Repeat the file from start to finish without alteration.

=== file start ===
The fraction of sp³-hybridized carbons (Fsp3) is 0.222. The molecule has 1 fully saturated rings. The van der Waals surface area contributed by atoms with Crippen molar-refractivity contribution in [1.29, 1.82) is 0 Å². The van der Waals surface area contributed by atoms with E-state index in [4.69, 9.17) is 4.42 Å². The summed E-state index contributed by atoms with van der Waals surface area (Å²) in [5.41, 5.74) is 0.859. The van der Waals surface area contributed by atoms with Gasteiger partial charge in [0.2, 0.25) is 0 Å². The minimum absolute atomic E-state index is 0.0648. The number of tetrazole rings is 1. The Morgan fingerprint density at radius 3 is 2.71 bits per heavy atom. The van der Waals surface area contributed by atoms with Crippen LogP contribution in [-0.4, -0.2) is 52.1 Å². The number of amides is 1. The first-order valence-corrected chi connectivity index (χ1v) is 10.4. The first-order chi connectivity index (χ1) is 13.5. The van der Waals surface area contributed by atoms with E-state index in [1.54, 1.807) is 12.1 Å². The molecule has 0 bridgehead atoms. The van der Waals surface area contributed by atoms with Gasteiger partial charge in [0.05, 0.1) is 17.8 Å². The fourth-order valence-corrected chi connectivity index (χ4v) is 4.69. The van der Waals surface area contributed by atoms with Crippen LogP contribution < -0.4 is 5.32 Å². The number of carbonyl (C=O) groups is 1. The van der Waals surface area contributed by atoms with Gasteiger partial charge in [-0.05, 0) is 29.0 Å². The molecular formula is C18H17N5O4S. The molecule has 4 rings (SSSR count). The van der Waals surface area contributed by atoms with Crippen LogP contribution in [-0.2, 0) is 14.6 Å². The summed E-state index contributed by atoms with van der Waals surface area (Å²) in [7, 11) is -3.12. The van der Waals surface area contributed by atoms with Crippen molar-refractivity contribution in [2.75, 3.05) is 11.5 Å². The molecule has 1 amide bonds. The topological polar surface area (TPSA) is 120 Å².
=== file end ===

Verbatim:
The fraction of sp³-hybridized carbons (Fsp3) is 0.222. The molecule has 1 fully saturated rings. The van der Waals surface area contributed by atoms with Crippen molar-refractivity contribution in [1.29, 1.82) is 0 Å². The van der Waals surface area contributed by atoms with E-state index in [4.69, 9.17) is 4.42 Å². The summed E-state index contributed by atoms with van der Waals surface area (Å²) in [5.41, 5.74) is 0.859. The van der Waals surface area contributed by atoms with Gasteiger partial charge in [0.2, 0.25) is 0 Å². The minimum absolute atomic E-state index is 0.0648. The number of tetrazole rings is 1. The Morgan fingerprint density at radius 3 is 2.71 bits per heavy atom. The van der Waals surface area contributed by atoms with Crippen LogP contribution in [-0.4, -0.2) is 52.1 Å². The number of amides is 1. The first-order valence-corrected chi connectivity index (χ1v) is 10.4. The first-order chi connectivity index (χ1) is 13.5. The van der Waals surface area contributed by atoms with E-state index in [1.54, 1.807) is 12.1 Å². The molecule has 0 bridgehead atoms. The van der Waals surface area contributed by atoms with Gasteiger partial charge in [0.05, 0.1) is 17.8 Å². The fourth-order valence-corrected chi connectivity index (χ4v) is 4.69. The van der Waals surface area contributed by atoms with Crippen LogP contribution < -0.4 is 5.32 Å². The number of carbonyl (C=O) groups is 1. The van der Waals surface area contributed by atoms with Gasteiger partial charge in [-0.05, 0) is 29.0 Å². The molecular formula is C18H17N5O4S. The molecule has 4 rings (SSSR count). The van der Waals surface area contributed by atoms with Crippen LogP contribution in [-0.2, 0) is 14.6 Å². The summed E-state index contributed by atoms with van der Waals surface area (Å²) in [7, 11) is -3.12. The van der Waals surface area contributed by atoms with Crippen molar-refractivity contribution in [2.75, 3.05) is 11.5 Å². The molecule has 1 amide bonds. The topological polar surface area (TPSA) is 120 Å².